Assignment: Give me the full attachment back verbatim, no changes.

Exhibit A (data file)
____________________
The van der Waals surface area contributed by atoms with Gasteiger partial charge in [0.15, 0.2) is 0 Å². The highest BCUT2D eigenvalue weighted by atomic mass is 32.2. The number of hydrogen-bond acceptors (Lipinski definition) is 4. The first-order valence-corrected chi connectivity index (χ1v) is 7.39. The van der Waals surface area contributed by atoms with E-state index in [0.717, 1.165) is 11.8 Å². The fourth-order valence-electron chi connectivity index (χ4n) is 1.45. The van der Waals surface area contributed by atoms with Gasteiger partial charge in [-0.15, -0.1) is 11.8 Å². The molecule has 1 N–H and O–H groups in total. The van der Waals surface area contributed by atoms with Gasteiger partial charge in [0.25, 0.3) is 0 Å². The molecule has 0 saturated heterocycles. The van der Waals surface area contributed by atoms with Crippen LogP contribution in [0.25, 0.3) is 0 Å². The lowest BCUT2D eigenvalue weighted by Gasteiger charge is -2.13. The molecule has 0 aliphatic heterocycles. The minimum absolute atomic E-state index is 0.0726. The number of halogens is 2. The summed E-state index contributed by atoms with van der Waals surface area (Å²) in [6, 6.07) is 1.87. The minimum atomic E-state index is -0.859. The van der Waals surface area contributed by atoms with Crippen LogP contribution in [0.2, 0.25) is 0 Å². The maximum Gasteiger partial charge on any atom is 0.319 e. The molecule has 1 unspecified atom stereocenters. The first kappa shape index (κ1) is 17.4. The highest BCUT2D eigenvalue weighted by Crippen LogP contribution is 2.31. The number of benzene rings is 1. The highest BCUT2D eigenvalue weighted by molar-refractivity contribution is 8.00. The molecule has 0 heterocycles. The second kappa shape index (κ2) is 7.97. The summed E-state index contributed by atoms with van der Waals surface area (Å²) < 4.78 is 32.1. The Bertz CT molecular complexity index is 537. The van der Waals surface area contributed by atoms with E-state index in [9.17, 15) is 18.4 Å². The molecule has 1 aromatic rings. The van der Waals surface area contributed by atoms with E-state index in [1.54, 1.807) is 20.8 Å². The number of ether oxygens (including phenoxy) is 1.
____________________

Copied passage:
The van der Waals surface area contributed by atoms with Gasteiger partial charge in [0.15, 0.2) is 0 Å². The highest BCUT2D eigenvalue weighted by atomic mass is 32.2. The number of hydrogen-bond acceptors (Lipinski definition) is 4. The first-order valence-corrected chi connectivity index (χ1v) is 7.39. The van der Waals surface area contributed by atoms with E-state index in [0.717, 1.165) is 11.8 Å². The fourth-order valence-electron chi connectivity index (χ4n) is 1.45. The van der Waals surface area contributed by atoms with Gasteiger partial charge in [-0.15, -0.1) is 11.8 Å². The molecule has 1 N–H and O–H groups in total. The van der Waals surface area contributed by atoms with Gasteiger partial charge in [0.25, 0.3) is 0 Å². The molecule has 0 saturated heterocycles. The van der Waals surface area contributed by atoms with Crippen LogP contribution in [0.25, 0.3) is 0 Å². The lowest BCUT2D eigenvalue weighted by Gasteiger charge is -2.13. The molecule has 0 aliphatic heterocycles. The minimum absolute atomic E-state index is 0.0726. The number of halogens is 2. The summed E-state index contributed by atoms with van der Waals surface area (Å²) in [6, 6.07) is 1.87. The minimum atomic E-state index is -0.859. The van der Waals surface area contributed by atoms with Crippen LogP contribution in [0.2, 0.25) is 0 Å². The maximum Gasteiger partial charge on any atom is 0.319 e. The molecule has 1 unspecified atom stereocenters. The first kappa shape index (κ1) is 17.4. The highest BCUT2D eigenvalue weighted by Crippen LogP contribution is 2.31. The number of benzene rings is 1. The highest BCUT2D eigenvalue weighted by molar-refractivity contribution is 8.00. The molecule has 0 heterocycles. The second kappa shape index (κ2) is 7.97. The summed E-state index contributed by atoms with van der Waals surface area (Å²) < 4.78 is 32.1. The Bertz CT molecular complexity index is 537. The van der Waals surface area contributed by atoms with E-state index in [9.17, 15) is 18.4 Å². The molecule has 1 aromatic rings. The van der Waals surface area contributed by atoms with E-state index in [1.54, 1.807) is 20.8 Å². The number of ether oxygens (including phenoxy) is 1.